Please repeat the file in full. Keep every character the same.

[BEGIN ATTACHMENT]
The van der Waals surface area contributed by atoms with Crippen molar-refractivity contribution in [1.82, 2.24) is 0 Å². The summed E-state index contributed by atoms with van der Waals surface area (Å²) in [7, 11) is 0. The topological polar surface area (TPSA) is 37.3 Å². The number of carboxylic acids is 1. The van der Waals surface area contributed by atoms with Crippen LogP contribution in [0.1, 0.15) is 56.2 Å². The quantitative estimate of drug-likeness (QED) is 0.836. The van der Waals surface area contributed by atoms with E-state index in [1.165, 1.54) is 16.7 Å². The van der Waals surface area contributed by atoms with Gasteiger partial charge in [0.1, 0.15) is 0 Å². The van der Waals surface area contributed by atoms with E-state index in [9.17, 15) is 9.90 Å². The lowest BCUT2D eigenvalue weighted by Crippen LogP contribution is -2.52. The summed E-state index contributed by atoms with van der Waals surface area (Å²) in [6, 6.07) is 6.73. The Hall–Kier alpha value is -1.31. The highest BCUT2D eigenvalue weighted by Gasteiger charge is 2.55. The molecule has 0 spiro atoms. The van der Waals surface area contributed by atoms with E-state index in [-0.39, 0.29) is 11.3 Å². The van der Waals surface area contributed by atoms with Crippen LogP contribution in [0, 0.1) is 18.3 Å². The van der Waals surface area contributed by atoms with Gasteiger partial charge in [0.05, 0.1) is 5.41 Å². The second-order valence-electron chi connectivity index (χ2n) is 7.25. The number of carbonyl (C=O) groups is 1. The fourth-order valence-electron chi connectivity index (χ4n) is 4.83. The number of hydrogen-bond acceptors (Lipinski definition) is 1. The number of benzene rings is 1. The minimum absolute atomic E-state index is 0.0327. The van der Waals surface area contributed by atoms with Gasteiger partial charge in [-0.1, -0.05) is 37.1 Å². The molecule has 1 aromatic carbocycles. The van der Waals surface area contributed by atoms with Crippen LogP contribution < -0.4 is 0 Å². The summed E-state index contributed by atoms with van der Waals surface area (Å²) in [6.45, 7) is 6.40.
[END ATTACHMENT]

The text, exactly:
The van der Waals surface area contributed by atoms with Crippen molar-refractivity contribution in [1.82, 2.24) is 0 Å². The summed E-state index contributed by atoms with van der Waals surface area (Å²) in [7, 11) is 0. The topological polar surface area (TPSA) is 37.3 Å². The number of carboxylic acids is 1. The van der Waals surface area contributed by atoms with Crippen LogP contribution in [0.1, 0.15) is 56.2 Å². The quantitative estimate of drug-likeness (QED) is 0.836. The van der Waals surface area contributed by atoms with E-state index in [1.165, 1.54) is 16.7 Å². The van der Waals surface area contributed by atoms with Gasteiger partial charge in [0.1, 0.15) is 0 Å². The van der Waals surface area contributed by atoms with E-state index in [9.17, 15) is 9.90 Å². The lowest BCUT2D eigenvalue weighted by Crippen LogP contribution is -2.52. The summed E-state index contributed by atoms with van der Waals surface area (Å²) in [6, 6.07) is 6.73. The Hall–Kier alpha value is -1.31. The highest BCUT2D eigenvalue weighted by Gasteiger charge is 2.55. The molecule has 0 spiro atoms. The van der Waals surface area contributed by atoms with E-state index in [-0.39, 0.29) is 11.3 Å². The van der Waals surface area contributed by atoms with Crippen LogP contribution in [0, 0.1) is 18.3 Å². The van der Waals surface area contributed by atoms with Gasteiger partial charge in [0.05, 0.1) is 5.41 Å². The second-order valence-electron chi connectivity index (χ2n) is 7.25. The number of carbonyl (C=O) groups is 1. The fourth-order valence-electron chi connectivity index (χ4n) is 4.83. The number of hydrogen-bond acceptors (Lipinski definition) is 1. The number of benzene rings is 1. The minimum absolute atomic E-state index is 0.0327. The van der Waals surface area contributed by atoms with Gasteiger partial charge in [-0.1, -0.05) is 37.1 Å². The molecule has 1 aromatic carbocycles. The van der Waals surface area contributed by atoms with Crippen LogP contribution < -0.4 is 0 Å². The summed E-state index contributed by atoms with van der Waals surface area (Å²) in [6.45, 7) is 6.40.